Objective: Brighter Bites is a school-based health promotion program that delivers fresh produce and nutrition education to low-income children and families. Due to COVID-19-related school closures, states were under “shelter in place” orders, and Brighter Bites administered a rapid assessment survey to identify social needs among their families. The purpose of this study is to demonstrate the methodology used to identify those with greatest social needs during this time (“high risk”), and to describe the response of Brighter Bites to these “high risk” families. Methods: The rapid assessment survey was collected in April 2020 across Houston, Dallas, Washington DC, and Southwest Florida. The survey consisted of items on disruption of employment status, financial hardship, food insecurity, perceived health status and sociodemographics. The open-ended question “Please share your greatest concern at this time, or any other thoughts you would like to share with us.” was asked at the end of each survey to triage “high risk” families. Responses were then used to articulate a response to meet the needs of these high risk families. Results: A total of 1048 families completed the COVID-19 rapid response survey, of which 71 families were triaged and classified as “high risk” (6.8% of survey respondents). During this time, 100% of the “high risk” participants reported being food insecure, 85% were concerned about their financial stability, 82% concerned about the availability of food, and 65% concerned about the affordability of food. A qualitative analysis of the high-risk group revealed four major themes: fear of contracting COVID19, disruption of employment status, financial hardship, and exacerbated food insecurity. In response, Brighter Bites pivoted, created, and deployed a framework to immediately address a variety of social needs among those in the “high risk” category. Administering a rapid response survey to identify the immediate needs of their families can help social service providers tailor their services to meet the needs of the most vulnerable.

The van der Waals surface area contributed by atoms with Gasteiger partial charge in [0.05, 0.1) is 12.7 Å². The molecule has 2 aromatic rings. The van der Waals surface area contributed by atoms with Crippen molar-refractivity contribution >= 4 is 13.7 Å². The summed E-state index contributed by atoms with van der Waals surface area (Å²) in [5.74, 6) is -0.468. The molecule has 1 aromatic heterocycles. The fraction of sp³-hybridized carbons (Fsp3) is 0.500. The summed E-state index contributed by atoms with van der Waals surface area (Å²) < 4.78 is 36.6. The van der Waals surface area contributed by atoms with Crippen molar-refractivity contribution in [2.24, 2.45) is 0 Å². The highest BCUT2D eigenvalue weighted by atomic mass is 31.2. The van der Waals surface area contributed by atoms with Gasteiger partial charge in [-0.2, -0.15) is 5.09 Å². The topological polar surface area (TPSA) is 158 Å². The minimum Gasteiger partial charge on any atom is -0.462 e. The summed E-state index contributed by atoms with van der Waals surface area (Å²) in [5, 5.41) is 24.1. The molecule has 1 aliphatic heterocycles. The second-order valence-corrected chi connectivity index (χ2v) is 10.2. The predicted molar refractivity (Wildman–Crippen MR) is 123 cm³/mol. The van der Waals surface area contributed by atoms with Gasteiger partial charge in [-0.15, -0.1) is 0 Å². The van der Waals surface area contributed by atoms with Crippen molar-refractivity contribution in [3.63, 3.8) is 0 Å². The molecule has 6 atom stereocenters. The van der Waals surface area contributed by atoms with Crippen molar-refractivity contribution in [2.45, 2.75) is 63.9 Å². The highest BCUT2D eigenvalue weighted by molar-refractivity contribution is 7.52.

Last updated on hub: 07 December 2020

Using digital and assistive technologies to deliver services to people with a disability

HSE Library